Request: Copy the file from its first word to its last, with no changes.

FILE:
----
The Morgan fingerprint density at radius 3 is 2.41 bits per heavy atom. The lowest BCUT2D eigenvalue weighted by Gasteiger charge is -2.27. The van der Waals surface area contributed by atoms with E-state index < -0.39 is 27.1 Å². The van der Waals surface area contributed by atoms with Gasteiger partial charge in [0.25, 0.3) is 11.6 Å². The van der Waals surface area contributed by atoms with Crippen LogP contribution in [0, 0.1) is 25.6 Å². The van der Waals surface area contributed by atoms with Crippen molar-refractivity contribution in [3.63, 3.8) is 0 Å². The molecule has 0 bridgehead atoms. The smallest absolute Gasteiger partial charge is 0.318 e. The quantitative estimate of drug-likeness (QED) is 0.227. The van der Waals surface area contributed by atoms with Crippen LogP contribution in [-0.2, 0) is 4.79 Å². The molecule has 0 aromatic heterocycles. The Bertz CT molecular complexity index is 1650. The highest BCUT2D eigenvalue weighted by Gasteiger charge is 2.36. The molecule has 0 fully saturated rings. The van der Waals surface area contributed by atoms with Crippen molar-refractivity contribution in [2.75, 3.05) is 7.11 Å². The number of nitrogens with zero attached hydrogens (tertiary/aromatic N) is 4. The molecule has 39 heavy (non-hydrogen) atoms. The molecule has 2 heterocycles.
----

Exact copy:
The Morgan fingerprint density at radius 3 is 2.41 bits per heavy atom. The lowest BCUT2D eigenvalue weighted by Gasteiger charge is -2.27. The van der Waals surface area contributed by atoms with E-state index < -0.39 is 27.1 Å². The van der Waals surface area contributed by atoms with Gasteiger partial charge in [0.25, 0.3) is 11.6 Å². The van der Waals surface area contributed by atoms with Crippen LogP contribution in [0, 0.1) is 25.6 Å². The van der Waals surface area contributed by atoms with Crippen molar-refractivity contribution in [3.63, 3.8) is 0 Å². The molecule has 0 bridgehead atoms. The smallest absolute Gasteiger partial charge is 0.318 e. The quantitative estimate of drug-likeness (QED) is 0.227. The van der Waals surface area contributed by atoms with Crippen LogP contribution in [-0.2, 0) is 4.79 Å². The molecule has 0 aromatic heterocycles. The Bertz CT molecular complexity index is 1650. The highest BCUT2D eigenvalue weighted by Gasteiger charge is 2.36. The molecule has 0 fully saturated rings. The van der Waals surface area contributed by atoms with Crippen molar-refractivity contribution in [2.75, 3.05) is 7.11 Å². The number of nitrogens with zero attached hydrogens (tertiary/aromatic N) is 4. The molecule has 39 heavy (non-hydrogen) atoms. The molecule has 2 heterocycles.